The Boxster has been the quintessential convertible sports car. In its latest 718 iteration though, the sports car does away with its glorious flat-six cylinder engines and is powered instead by a range of smaller, four-cylinder turbocharged engines. Turbochargers are typically associated with more power and performance, but Porsche is also using it for better efficiency and lower emissions. But has that spoilt the recipe for the perfect sports car?
The first impression isn’t particularly positive. The car feels a bit rough when in idle mode and the engine sound isn’t the smoothest at low speeds. The question, “What has Porsche done?", does cross our mind. Soon enough, the road opens up and at the first press of the throttle, you’ll realize the acceleration is intense.
If you think of it, a turbocharged, four-cylinder, 2.0-litre petrol engine sounds like something out of an executive sedan, not a Porsche sports car. But before you are up in arms, have a look at the numbers. The small engine makes a strong 300 horsepower and 380Nm torque, figures that compare well with the old Boxster S’ 315hp and 360Nm. Crucially, the 718’s 4.9-second 0-100 kmph time makes it over half a second quicker than the older Boxster S.
As you would have guessed, it’s the turbo and the strong pulling power available from under 2,000 rpm that makes all the difference. Power doesn’t build in a crescendo-like manner, as it did in the old car. It’s a bit unresponsive initially, and then there’s a strong, sustained thrust until about 7,500 rpm. Where the Boxsters, old and new, do differ greatly is in how they sound. The orchestra from the engine comprises boomy notes with pops when you lift off the throttle. As before, the brilliant seven-speed, dual-clutch PDK gearbox ensures you are always in the right gear. It’s super quick in shifts, and ultra-responsive to manual inputs.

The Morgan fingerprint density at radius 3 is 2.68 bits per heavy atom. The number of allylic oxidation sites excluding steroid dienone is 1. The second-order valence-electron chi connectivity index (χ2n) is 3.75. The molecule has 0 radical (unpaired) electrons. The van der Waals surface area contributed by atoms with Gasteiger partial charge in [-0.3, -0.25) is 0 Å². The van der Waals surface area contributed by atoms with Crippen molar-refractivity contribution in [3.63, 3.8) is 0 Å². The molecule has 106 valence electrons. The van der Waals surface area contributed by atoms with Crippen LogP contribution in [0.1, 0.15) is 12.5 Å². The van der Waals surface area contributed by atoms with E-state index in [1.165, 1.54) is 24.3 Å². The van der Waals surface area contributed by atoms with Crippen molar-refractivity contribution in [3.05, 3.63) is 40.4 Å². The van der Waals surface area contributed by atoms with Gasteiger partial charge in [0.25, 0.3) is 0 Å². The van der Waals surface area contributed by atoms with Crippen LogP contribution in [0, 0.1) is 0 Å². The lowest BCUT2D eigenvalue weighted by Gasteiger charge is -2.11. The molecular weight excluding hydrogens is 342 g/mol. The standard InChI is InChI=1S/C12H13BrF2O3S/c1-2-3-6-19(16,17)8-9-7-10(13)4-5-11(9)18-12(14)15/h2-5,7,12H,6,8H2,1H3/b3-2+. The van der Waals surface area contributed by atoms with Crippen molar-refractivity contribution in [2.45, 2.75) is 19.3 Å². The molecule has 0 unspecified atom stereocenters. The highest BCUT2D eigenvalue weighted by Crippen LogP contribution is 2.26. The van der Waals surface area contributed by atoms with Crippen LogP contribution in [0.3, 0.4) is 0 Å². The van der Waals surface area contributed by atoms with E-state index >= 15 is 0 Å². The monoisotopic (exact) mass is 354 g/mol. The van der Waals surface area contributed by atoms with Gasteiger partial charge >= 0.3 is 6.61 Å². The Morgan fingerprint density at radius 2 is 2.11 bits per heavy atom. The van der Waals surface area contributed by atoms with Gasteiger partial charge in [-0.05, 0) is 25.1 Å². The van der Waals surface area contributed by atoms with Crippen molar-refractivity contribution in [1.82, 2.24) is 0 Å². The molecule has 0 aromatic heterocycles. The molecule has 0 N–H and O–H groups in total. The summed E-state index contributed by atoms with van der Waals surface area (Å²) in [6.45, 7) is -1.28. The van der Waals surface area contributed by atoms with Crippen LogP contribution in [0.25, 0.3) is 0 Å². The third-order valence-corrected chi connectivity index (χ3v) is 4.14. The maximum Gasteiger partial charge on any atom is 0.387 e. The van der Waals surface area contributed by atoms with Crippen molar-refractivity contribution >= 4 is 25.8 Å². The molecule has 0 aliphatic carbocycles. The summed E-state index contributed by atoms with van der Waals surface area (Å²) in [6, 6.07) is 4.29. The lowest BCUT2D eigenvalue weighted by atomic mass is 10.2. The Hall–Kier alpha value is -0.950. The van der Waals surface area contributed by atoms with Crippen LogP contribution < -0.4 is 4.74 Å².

Handling is just sublime in the new Boxster, and because you are such an integral part of the experience, it doesn’t intimidate even at high speeds. It can hold through corners. The grip levels are fantastic, the brakes are beautifully calibrated and, importantly, ride quality and ground clearance are fairly good for what is a stiff sports car. The Boxster is a driver’s machine you can use every day.
The seating position is low, but outside visibility is surprisingly good, making it easy to drive. Porsche has updated the cabin on the 718 but the changes are not dramatic. The air-con vents are slightly different, the steering wheel is from the 918 supercar and there’s a new touchscreen that is thankfully part of standard equipment. You will have to spend big for a better sound system or sportier seats but that’s just the reality of doing up your Porsche. The stock seats hold you well but only the driver’s seat gets electric adjust.
Although the basic design is the same as the older Boxster, Porsche says the hood, windscreen and fabric roof (that takes 9.0 seconds to fold/unfold) are the only bits carried over from the older car. However, the bi-xenon headlights with the four-point LED DRLs (daytime running lamps) and larger air intake on the front bumper are the only things that really stand out as new at the front. At the rear, the new LED lights will catch your attention, and the car looks wider due to the dark strip that links the lights.
The best bit is that the smaller engine qualifies the 718 Boxster for tax breaks on imported cars with engines less than 3,000cc. At Rs85.53 lakh (ex-showroom, Delhi) then, the 718 Boxster is a good Rs20 lakh cheaper than the old Boxster S. The 718 Boxster is an exceptional sports car that will turn any preconceived notions you may have on downsizing and small engines on their head—it’s that good.